Amber alert for sightings of aurora over Scotland
Lancaster University's AuroraWatch UK has issued its second highest alert for sightings of the aurora borealis.
Tuesday's amber alert suggests the Northern Lights is likely to be visible from Scotland, northern England and Northern Ireland - if the sky is clear.
British Geological Survey said a geomagnetic storm, the cause of the aurora, was "currently in progress".
It could mean a hat-trick of big astronomical events following a meteor on Sunday and solar eclipse on Friday.
A spectacular meteor was photographed from the shores of Loch Ness on Sunday by tourist guide John Alasdair Macdonald.
The same event, or other meteors, was seen from other parts of the UK, including the Western Isles and Cumbria.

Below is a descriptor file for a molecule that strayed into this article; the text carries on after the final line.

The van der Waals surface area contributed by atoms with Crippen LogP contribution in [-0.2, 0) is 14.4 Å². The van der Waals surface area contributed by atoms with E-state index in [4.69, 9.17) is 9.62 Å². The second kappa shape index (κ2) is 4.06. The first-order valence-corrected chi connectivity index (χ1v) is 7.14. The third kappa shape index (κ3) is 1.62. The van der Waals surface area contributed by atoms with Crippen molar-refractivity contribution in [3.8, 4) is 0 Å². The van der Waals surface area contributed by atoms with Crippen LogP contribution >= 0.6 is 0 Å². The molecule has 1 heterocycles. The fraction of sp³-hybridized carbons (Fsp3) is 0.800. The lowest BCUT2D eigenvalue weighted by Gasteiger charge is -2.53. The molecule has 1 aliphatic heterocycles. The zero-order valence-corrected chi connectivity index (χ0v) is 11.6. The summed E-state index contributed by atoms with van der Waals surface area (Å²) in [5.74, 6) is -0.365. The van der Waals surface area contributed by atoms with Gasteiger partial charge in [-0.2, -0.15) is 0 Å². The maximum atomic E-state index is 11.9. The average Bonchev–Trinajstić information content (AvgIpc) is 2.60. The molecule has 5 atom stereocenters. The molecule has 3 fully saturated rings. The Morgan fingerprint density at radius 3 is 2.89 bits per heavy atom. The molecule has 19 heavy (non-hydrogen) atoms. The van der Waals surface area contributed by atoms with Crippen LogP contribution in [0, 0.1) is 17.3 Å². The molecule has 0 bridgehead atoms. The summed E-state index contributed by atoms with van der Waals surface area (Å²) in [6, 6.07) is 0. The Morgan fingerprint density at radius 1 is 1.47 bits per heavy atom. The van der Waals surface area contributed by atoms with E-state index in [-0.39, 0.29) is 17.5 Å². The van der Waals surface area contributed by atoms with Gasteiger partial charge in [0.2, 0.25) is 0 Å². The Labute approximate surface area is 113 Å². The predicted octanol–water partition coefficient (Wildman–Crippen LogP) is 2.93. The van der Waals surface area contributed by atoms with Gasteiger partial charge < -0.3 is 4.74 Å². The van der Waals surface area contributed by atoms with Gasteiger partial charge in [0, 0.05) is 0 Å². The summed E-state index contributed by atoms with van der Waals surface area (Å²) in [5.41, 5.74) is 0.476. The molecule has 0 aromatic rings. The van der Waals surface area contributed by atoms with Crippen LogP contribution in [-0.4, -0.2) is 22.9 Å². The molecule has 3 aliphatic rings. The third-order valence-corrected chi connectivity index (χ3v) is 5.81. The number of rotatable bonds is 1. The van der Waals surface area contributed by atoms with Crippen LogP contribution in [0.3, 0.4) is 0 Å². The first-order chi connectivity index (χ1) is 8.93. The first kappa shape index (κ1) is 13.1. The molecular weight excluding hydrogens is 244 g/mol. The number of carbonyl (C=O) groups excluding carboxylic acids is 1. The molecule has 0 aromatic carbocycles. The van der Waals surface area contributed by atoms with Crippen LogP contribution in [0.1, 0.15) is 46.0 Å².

The aurora borealis is caused by the interaction of the solar wind - a stream of charged particles escaping the Sun - and Earth's magnetic field and atmosphere.
From the ground in the Scotland, the Northern and Western isles, the Highlands and north east Scotland offer some of the best places to observe the Northern Lights at night.
Aberdeen's associations with the aurora borealis are celebrated in the local song, The Northern Lights of Old Aberdeen.
In the past, the city's tourist information staff have been asked when the "lights were turned on" by visitors unclear what causes the displays.
Last month, a Nasa astronaut photographed the aurora borealis over Scotland from the International Space Station.
Baltimore-born Terry Virts, a member of Expedition 42 to the space station, captured the image of the Northern Lights.
ISS orbits between 230-286 miles (370-460km) above the Earth's surface.